When we talk about finding queries to tune, there’s an unfortunate term that gets thrown around: Expensive Queries.
Why is it unfortunate? Well, it reinforces the wrong mindset when it comes to query tuning, and leads people down the wrong path, looking at the wrong metrics.
I disagree on the “bad name” bit but agree on the substance. The term “expensive query” has a very useful connotation: this is a query which requires a significant amount of resources. Where I fully agree with Erik is that “query cost” from the optimizer does not do a great job of describing “significant amount of resources.” There is also a relevant point that expensive queries may not be the most important ones to look at. Reasons why can include:
- The query runs at a time when there’s little load on the system, so it does not impact anybody else.
- The query runs within acceptable performance boundaries for customers: it may take 10 minutes to run but it’s a batch process and the relevant business unit might only need it within an hour.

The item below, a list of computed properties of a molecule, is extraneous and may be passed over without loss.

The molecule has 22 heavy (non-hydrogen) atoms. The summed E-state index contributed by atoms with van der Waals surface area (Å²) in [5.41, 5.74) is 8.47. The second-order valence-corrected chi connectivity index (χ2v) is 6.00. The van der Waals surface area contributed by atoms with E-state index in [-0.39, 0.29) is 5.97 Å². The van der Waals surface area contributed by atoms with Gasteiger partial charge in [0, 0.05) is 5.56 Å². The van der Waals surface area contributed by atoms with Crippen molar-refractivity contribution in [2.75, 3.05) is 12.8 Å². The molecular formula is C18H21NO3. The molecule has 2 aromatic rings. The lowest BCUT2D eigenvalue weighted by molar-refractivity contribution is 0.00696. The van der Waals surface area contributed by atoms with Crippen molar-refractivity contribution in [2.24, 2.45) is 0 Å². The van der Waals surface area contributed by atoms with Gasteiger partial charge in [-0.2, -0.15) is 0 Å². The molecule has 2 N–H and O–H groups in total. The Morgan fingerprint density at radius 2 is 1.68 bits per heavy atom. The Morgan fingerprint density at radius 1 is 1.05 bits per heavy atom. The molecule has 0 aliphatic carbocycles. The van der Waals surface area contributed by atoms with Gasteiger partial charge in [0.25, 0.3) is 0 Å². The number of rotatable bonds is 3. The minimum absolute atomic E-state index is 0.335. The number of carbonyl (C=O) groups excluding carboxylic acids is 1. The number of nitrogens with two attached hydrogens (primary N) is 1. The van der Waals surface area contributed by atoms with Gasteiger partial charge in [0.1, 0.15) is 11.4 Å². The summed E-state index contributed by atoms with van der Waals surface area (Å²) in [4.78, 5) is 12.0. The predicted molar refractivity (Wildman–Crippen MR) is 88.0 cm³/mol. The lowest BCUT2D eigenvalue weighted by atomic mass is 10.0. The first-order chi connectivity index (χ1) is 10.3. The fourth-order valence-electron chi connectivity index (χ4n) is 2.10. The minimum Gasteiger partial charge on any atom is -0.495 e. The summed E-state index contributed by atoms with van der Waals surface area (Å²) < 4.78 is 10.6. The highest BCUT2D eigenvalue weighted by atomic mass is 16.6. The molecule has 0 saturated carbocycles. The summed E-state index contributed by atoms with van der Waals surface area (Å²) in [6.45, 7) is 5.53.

- The amount of work that the query is doing is such that further optimizations are either not possible at all or they are only possible with a significant restructure that the business is unwilling to accept.
Even so, the term “expensive query” is still very useful. So is “expensive query relative to what it could be,” although we do tend to conflate the latter with the former. But now we’re getting deep into semantics and I forgot my waders.